Revival Amongst the Romani of Serbia

Joy- Welcome to our podcast series Asked and Answered,” the podcast that answers your questions about missions today. With me in the studio are Ron and Charis Pearce. Welcome guys!

Ron- Hi!

Joy- So today the question is, what is happening in Serbia with the Romani people?

Ron- Well, the Romani people, or Gypsies as they call them sometimes, Joy what does that mean actually, the difference between those two words. 

Joy- So traditionally they have been called Gypsy and the churches that we work with refer to themselves like this as well, but Western mentality refers to them more as the Romani people, as a respectful term.

Ron- Okay, so folks remember that and I will try to too.

Joy- So we are talking about the Romani people who often refer to themselves as Gypsies.

Ron- Okay, so what we’ve got today basically is a semi-revival occurring in that part of the country. Now there are all sorts of other people groups and people living in Serbia, but for our discussion it’s just that cluster of people that live there who are Romani and they’ve got about, in our little cluster of that, about 12 to 14 churches. They have started those, they have expanded, they are growing in numbers and we have come alongside as a ministry to help them simply because we saw the potential, they reached out to us with a need. They needed some help with evangelism outreach. They are very poor and they don’t have much.

Joy- Well historically, Romani people have been downtrodden, looked down upon, especially in Serbia and other parts of Europe.

They have started those, they have expanded, they are growing in numbers and we have come alongside as a ministry to help them simply because we saw the potential, they reached out to us with a need.

Ron- Yes, they have roamed shall we say, throughout Europe and various other parts of the Balkan areas and they have not had the best reputation over time. But, at the same time, when the Lord moves in, all of a sudden their lifestyle is totally changed. This is what we started to see in our visits to them and our communication with them, I was very, very impressed. We are working on Bibles right now, New Testaments, thousands and thousands of them to take in so that they can strengthen their people. One major church there that we are working through, they’ve got in that, in Leskovac, it’s got somewhere around 600 or 700 regular attenders and 200 to 300 kids that come to Sunday School etcetera like that, and it’s growing and growing. And growing in this way; people are being baptized. Joy, I keep getting these pictures, early in the morning sometimes four in the morning, that they are sending over of these baptisms. Charis, you are better at describing what the pool is that they are using in the church.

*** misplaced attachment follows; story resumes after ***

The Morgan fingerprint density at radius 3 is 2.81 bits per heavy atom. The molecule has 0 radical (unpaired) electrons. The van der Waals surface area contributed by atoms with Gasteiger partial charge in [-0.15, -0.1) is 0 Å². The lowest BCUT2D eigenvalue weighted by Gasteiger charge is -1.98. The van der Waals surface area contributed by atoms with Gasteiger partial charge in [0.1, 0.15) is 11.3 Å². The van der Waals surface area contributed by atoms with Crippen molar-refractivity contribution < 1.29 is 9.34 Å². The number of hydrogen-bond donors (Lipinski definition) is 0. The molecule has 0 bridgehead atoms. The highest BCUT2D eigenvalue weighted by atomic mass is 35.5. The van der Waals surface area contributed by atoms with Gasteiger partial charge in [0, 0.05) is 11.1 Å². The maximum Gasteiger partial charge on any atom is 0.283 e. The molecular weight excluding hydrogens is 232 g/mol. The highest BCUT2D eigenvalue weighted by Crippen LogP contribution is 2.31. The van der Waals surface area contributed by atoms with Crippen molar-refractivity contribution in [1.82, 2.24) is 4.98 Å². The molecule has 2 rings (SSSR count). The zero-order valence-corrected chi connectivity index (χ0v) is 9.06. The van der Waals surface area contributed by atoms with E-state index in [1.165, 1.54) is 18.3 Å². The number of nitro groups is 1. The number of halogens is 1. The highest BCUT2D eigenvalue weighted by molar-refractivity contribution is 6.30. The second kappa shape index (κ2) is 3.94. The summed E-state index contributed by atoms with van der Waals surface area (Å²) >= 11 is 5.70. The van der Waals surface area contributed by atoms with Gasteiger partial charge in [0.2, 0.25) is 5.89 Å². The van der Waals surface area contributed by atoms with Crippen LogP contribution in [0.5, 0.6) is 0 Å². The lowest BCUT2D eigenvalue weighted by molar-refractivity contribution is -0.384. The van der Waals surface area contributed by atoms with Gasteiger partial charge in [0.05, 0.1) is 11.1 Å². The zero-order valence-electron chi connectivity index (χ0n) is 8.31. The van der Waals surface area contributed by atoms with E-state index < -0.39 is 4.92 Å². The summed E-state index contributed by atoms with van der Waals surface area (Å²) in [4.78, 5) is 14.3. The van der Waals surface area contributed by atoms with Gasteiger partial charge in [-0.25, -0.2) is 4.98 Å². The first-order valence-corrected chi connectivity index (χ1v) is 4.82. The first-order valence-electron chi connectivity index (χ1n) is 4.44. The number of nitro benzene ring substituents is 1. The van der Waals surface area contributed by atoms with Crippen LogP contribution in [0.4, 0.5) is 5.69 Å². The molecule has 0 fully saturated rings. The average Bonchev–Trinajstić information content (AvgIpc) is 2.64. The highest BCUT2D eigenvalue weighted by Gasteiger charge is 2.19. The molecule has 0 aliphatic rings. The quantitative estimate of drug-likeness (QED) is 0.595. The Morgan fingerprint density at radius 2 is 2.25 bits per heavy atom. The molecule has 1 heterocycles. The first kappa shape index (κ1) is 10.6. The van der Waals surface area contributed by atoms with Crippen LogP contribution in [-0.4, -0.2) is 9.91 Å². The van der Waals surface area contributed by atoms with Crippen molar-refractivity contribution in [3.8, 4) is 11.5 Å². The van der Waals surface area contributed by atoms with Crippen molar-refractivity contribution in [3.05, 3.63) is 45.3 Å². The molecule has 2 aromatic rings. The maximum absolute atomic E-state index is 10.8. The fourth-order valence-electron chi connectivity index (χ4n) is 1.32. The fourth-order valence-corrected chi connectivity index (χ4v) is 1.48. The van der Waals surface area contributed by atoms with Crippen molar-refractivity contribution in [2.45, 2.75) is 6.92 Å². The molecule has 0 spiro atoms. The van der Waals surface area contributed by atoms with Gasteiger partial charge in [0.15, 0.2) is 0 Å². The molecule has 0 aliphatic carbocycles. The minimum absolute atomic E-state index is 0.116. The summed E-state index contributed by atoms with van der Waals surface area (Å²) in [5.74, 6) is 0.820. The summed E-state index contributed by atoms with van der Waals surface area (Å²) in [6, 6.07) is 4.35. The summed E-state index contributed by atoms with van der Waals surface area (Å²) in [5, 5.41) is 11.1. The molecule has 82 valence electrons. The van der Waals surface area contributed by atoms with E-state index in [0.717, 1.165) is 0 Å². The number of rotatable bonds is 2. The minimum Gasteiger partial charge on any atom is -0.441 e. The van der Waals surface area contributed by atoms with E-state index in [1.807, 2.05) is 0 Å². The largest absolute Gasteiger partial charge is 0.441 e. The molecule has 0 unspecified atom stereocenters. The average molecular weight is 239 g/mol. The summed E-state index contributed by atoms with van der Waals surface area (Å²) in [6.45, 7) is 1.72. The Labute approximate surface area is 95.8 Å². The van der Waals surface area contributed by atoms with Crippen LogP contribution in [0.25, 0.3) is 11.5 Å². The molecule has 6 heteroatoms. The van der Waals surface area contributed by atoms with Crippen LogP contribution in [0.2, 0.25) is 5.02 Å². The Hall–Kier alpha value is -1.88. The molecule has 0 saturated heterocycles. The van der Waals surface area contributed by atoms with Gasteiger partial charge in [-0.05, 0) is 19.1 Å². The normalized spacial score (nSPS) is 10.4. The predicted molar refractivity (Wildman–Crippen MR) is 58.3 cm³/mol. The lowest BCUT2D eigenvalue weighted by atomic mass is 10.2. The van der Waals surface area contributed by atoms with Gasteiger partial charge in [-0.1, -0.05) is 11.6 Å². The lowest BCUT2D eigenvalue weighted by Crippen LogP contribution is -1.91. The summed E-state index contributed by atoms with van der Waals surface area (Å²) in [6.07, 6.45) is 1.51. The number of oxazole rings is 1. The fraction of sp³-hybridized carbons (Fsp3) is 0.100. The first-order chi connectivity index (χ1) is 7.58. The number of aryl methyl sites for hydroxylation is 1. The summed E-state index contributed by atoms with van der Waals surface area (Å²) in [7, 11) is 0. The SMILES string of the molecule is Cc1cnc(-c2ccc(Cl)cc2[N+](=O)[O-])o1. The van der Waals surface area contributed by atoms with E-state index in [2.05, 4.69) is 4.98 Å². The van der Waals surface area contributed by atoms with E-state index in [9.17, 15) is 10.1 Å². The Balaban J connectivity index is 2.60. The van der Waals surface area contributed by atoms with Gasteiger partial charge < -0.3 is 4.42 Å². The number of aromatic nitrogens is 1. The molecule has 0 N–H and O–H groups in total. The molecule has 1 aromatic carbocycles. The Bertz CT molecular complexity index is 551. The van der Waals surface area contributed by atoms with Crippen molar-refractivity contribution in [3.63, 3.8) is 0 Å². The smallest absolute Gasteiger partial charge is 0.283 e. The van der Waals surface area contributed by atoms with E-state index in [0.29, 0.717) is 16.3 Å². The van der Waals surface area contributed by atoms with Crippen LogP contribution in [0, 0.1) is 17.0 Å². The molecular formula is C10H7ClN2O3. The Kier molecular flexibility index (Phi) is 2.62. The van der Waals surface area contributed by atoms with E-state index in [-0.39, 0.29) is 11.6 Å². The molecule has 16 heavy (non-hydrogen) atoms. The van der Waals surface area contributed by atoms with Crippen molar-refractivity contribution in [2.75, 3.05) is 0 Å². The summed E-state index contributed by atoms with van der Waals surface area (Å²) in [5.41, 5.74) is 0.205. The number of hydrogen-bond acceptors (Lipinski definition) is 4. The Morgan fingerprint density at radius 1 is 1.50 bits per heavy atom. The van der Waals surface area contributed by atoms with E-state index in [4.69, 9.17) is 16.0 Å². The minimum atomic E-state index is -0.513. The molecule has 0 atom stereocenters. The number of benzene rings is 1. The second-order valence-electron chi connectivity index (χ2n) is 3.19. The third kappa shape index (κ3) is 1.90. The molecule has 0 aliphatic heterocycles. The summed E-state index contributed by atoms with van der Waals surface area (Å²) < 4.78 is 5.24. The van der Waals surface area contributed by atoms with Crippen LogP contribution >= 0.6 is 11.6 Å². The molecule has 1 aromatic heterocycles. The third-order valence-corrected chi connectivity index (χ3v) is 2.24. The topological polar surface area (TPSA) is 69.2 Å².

Charis- So, in the church they are using this small children’s inflatable wading pool that toddlers would play in and they get in this little pool, it’s filled with water and I’m sure the water overflows and they are barely able to fit in this.

Joy- How do they dunk under the water?

Ron- They sit down to lay down and then they go down and it’s just a matter of getting something to pry them up actually, it must be difficult.

Charis- We also got pictures of outside in a village and it was an even smaller container, I don’t even know how that person… he was scrunched in that container, it was like a large pot or I don’t even know what it was, it was a metal basin?

Ron- It was probably about three feet long or two and a half feet long by about two feet wide and it had metal walls on it that were maybe like six inches. And it was like a great big cooking sheet, and they sit and they scrunch up, and they had up-close pictures of this. They’re going to be put down into a little bit of water and poured water over I think and they drowned them in that way. But they are as happy as can be.